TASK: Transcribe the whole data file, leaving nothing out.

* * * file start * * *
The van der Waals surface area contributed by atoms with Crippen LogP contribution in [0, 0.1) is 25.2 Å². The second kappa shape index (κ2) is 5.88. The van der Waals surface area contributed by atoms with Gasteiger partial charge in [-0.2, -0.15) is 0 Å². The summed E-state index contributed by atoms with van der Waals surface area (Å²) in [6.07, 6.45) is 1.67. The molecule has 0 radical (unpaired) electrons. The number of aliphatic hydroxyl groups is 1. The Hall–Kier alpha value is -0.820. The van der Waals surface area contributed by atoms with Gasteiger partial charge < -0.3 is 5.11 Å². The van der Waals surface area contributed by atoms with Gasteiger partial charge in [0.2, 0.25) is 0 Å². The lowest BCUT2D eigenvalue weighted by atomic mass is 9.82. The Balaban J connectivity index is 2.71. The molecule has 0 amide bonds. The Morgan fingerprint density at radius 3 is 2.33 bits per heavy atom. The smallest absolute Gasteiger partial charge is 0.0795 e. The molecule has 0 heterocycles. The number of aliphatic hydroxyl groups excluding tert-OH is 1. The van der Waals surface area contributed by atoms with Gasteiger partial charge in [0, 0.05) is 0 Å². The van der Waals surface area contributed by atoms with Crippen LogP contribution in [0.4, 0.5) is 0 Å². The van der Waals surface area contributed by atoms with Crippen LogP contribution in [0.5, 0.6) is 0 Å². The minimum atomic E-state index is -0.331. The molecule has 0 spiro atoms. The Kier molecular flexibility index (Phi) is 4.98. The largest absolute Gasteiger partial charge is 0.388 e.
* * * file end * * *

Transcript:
The van der Waals surface area contributed by atoms with Crippen LogP contribution in [0, 0.1) is 25.2 Å². The second kappa shape index (κ2) is 5.88. The van der Waals surface area contributed by atoms with Gasteiger partial charge in [-0.2, -0.15) is 0 Å². The summed E-state index contributed by atoms with van der Waals surface area (Å²) in [6.07, 6.45) is 1.67. The molecule has 0 radical (unpaired) electrons. The number of aliphatic hydroxyl groups is 1. The Hall–Kier alpha value is -0.820. The van der Waals surface area contributed by atoms with Gasteiger partial charge < -0.3 is 5.11 Å². The van der Waals surface area contributed by atoms with Gasteiger partial charge in [0.2, 0.25) is 0 Å². The lowest BCUT2D eigenvalue weighted by atomic mass is 9.82. The Balaban J connectivity index is 2.71. The molecule has 0 amide bonds. The Morgan fingerprint density at radius 3 is 2.33 bits per heavy atom. The smallest absolute Gasteiger partial charge is 0.0795 e. The molecule has 0 heterocycles. The number of aliphatic hydroxyl groups excluding tert-OH is 1. The van der Waals surface area contributed by atoms with Gasteiger partial charge in [0, 0.05) is 0 Å². The van der Waals surface area contributed by atoms with Crippen LogP contribution in [0.4, 0.5) is 0 Å². The van der Waals surface area contributed by atoms with Crippen LogP contribution in [0.5, 0.6) is 0 Å². The minimum atomic E-state index is -0.331. The molecule has 0 spiro atoms. The Kier molecular flexibility index (Phi) is 4.98. The largest absolute Gasteiger partial charge is 0.388 e.